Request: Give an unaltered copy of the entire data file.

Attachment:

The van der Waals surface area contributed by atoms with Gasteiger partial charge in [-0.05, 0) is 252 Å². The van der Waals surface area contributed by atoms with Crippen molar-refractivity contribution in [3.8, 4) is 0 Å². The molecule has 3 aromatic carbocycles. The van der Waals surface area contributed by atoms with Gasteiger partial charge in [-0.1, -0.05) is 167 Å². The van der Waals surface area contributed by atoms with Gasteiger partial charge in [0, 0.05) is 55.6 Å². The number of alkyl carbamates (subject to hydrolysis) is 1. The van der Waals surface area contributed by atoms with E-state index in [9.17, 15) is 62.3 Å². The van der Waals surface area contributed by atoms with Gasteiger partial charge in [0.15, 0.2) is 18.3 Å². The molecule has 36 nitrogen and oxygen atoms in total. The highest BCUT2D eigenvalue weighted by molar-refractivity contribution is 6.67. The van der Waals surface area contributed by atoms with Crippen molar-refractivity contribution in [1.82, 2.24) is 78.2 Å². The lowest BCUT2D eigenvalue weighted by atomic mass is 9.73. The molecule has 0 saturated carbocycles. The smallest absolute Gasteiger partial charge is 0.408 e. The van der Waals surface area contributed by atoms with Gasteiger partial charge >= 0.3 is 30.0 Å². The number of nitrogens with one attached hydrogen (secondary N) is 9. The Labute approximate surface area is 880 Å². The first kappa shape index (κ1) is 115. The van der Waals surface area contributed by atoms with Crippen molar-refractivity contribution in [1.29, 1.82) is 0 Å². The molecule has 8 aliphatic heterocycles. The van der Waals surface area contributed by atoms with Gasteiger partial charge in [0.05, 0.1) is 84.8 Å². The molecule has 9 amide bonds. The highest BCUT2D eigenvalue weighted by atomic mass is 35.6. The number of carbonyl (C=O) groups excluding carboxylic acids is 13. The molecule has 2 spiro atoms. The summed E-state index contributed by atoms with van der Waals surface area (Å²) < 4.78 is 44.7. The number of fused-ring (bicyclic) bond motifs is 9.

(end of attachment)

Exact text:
The van der Waals surface area contributed by atoms with Gasteiger partial charge in [-0.05, 0) is 252 Å². The van der Waals surface area contributed by atoms with Crippen molar-refractivity contribution in [3.8, 4) is 0 Å². The molecule has 3 aromatic carbocycles. The van der Waals surface area contributed by atoms with Gasteiger partial charge in [-0.1, -0.05) is 167 Å². The van der Waals surface area contributed by atoms with Gasteiger partial charge in [0, 0.05) is 55.6 Å². The number of alkyl carbamates (subject to hydrolysis) is 1. The van der Waals surface area contributed by atoms with E-state index in [9.17, 15) is 62.3 Å². The van der Waals surface area contributed by atoms with Gasteiger partial charge in [0.15, 0.2) is 18.3 Å². The molecule has 36 nitrogen and oxygen atoms in total. The highest BCUT2D eigenvalue weighted by molar-refractivity contribution is 6.67. The van der Waals surface area contributed by atoms with Crippen molar-refractivity contribution in [1.82, 2.24) is 78.2 Å². The lowest BCUT2D eigenvalue weighted by atomic mass is 9.73. The molecule has 0 saturated carbocycles. The smallest absolute Gasteiger partial charge is 0.408 e. The van der Waals surface area contributed by atoms with Gasteiger partial charge >= 0.3 is 30.0 Å². The number of nitrogens with one attached hydrogen (secondary N) is 9. The Labute approximate surface area is 880 Å². The first kappa shape index (κ1) is 115. The van der Waals surface area contributed by atoms with Crippen molar-refractivity contribution in [1.29, 1.82) is 0 Å². The molecule has 8 aliphatic heterocycles. The van der Waals surface area contributed by atoms with Gasteiger partial charge in [0.05, 0.1) is 84.8 Å². The molecule has 9 amide bonds. The highest BCUT2D eigenvalue weighted by atomic mass is 35.6. The number of carbonyl (C=O) groups excluding carboxylic acids is 13. The molecule has 2 spiro atoms. The summed E-state index contributed by atoms with van der Waals surface area (Å²) < 4.78 is 44.7. The number of fused-ring (bicyclic) bond motifs is 9.